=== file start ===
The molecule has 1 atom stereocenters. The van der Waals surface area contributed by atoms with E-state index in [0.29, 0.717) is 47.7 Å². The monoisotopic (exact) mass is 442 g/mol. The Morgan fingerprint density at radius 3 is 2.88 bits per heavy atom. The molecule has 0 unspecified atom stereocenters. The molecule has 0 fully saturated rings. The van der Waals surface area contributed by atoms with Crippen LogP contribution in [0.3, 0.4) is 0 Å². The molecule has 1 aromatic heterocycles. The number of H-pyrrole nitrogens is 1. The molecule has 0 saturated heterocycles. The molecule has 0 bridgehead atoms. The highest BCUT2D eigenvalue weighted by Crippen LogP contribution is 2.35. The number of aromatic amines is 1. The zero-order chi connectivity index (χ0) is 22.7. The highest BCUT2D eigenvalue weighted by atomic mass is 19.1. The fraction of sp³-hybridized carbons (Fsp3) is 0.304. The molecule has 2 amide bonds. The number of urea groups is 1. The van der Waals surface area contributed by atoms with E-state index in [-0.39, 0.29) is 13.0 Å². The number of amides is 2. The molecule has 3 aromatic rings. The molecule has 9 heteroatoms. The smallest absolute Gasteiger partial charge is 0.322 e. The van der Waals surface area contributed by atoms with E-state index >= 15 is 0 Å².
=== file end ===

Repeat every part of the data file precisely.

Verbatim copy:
The molecule has 1 atom stereocenters. The van der Waals surface area contributed by atoms with E-state index in [0.29, 0.717) is 47.7 Å². The monoisotopic (exact) mass is 442 g/mol. The Morgan fingerprint density at radius 3 is 2.88 bits per heavy atom. The molecule has 0 unspecified atom stereocenters. The molecule has 0 fully saturated rings. The van der Waals surface area contributed by atoms with Crippen LogP contribution in [0.3, 0.4) is 0 Å². The molecule has 1 aromatic heterocycles. The number of H-pyrrole nitrogens is 1. The molecule has 0 saturated heterocycles. The molecule has 0 bridgehead atoms. The highest BCUT2D eigenvalue weighted by Crippen LogP contribution is 2.35. The number of aromatic amines is 1. The zero-order chi connectivity index (χ0) is 22.7. The highest BCUT2D eigenvalue weighted by atomic mass is 19.1. The fraction of sp³-hybridized carbons (Fsp3) is 0.304. The molecule has 2 amide bonds. The number of urea groups is 1. The van der Waals surface area contributed by atoms with E-state index in [-0.39, 0.29) is 13.0 Å². The number of amides is 2. The molecule has 3 aromatic rings. The molecule has 9 heteroatoms. The smallest absolute Gasteiger partial charge is 0.322 e. The van der Waals surface area contributed by atoms with E-state index >= 15 is 0 Å².